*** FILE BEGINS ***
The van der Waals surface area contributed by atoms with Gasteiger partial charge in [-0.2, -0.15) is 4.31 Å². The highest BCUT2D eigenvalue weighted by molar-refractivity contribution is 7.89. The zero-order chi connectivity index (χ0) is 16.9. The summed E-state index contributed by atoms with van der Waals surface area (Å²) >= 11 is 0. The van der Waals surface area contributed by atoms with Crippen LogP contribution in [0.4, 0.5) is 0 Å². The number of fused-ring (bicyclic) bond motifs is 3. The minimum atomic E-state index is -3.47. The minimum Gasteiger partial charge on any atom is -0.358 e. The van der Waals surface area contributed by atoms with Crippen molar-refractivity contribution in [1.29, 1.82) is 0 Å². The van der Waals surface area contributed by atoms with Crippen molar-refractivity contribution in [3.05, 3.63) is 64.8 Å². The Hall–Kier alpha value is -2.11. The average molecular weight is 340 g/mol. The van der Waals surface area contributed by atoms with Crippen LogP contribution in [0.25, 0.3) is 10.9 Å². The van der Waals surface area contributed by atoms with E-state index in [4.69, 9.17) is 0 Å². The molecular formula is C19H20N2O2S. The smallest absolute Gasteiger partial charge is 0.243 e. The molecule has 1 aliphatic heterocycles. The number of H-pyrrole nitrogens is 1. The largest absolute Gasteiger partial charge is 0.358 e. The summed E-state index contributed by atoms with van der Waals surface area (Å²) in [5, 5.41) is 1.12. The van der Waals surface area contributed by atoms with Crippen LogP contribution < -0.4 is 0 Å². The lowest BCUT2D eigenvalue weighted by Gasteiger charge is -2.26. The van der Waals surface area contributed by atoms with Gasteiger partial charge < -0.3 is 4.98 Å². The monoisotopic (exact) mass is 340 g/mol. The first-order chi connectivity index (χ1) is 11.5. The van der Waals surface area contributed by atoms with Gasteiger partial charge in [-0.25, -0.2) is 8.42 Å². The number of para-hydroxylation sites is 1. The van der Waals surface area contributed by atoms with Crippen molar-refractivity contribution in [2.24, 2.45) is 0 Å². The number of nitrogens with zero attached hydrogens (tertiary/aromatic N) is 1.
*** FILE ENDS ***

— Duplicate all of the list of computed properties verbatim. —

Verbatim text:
The van der Waals surface area contributed by atoms with Gasteiger partial charge in [-0.2, -0.15) is 4.31 Å². The highest BCUT2D eigenvalue weighted by molar-refractivity contribution is 7.89. The zero-order chi connectivity index (χ0) is 16.9. The summed E-state index contributed by atoms with van der Waals surface area (Å²) >= 11 is 0. The van der Waals surface area contributed by atoms with Crippen LogP contribution in [0.4, 0.5) is 0 Å². The number of fused-ring (bicyclic) bond motifs is 3. The minimum atomic E-state index is -3.47. The minimum Gasteiger partial charge on any atom is -0.358 e. The van der Waals surface area contributed by atoms with Crippen molar-refractivity contribution in [1.29, 1.82) is 0 Å². The van der Waals surface area contributed by atoms with Crippen molar-refractivity contribution in [3.05, 3.63) is 64.8 Å². The Hall–Kier alpha value is -2.11. The average molecular weight is 340 g/mol. The van der Waals surface area contributed by atoms with Crippen LogP contribution in [0.25, 0.3) is 10.9 Å². The van der Waals surface area contributed by atoms with E-state index in [4.69, 9.17) is 0 Å². The molecular formula is C19H20N2O2S. The smallest absolute Gasteiger partial charge is 0.243 e. The molecule has 1 aliphatic heterocycles. The number of H-pyrrole nitrogens is 1. The largest absolute Gasteiger partial charge is 0.358 e. The summed E-state index contributed by atoms with van der Waals surface area (Å²) in [5, 5.41) is 1.12. The van der Waals surface area contributed by atoms with Crippen LogP contribution < -0.4 is 0 Å². The lowest BCUT2D eigenvalue weighted by Gasteiger charge is -2.26. The van der Waals surface area contributed by atoms with Gasteiger partial charge < -0.3 is 4.98 Å². The monoisotopic (exact) mass is 340 g/mol. The first-order chi connectivity index (χ1) is 11.5. The van der Waals surface area contributed by atoms with Gasteiger partial charge in [-0.25, -0.2) is 8.42 Å². The number of para-hydroxylation sites is 1. The van der Waals surface area contributed by atoms with Crippen molar-refractivity contribution in [2.24, 2.45) is 0 Å². The number of nitrogens with zero attached hydrogens (tertiary/aromatic N) is 1.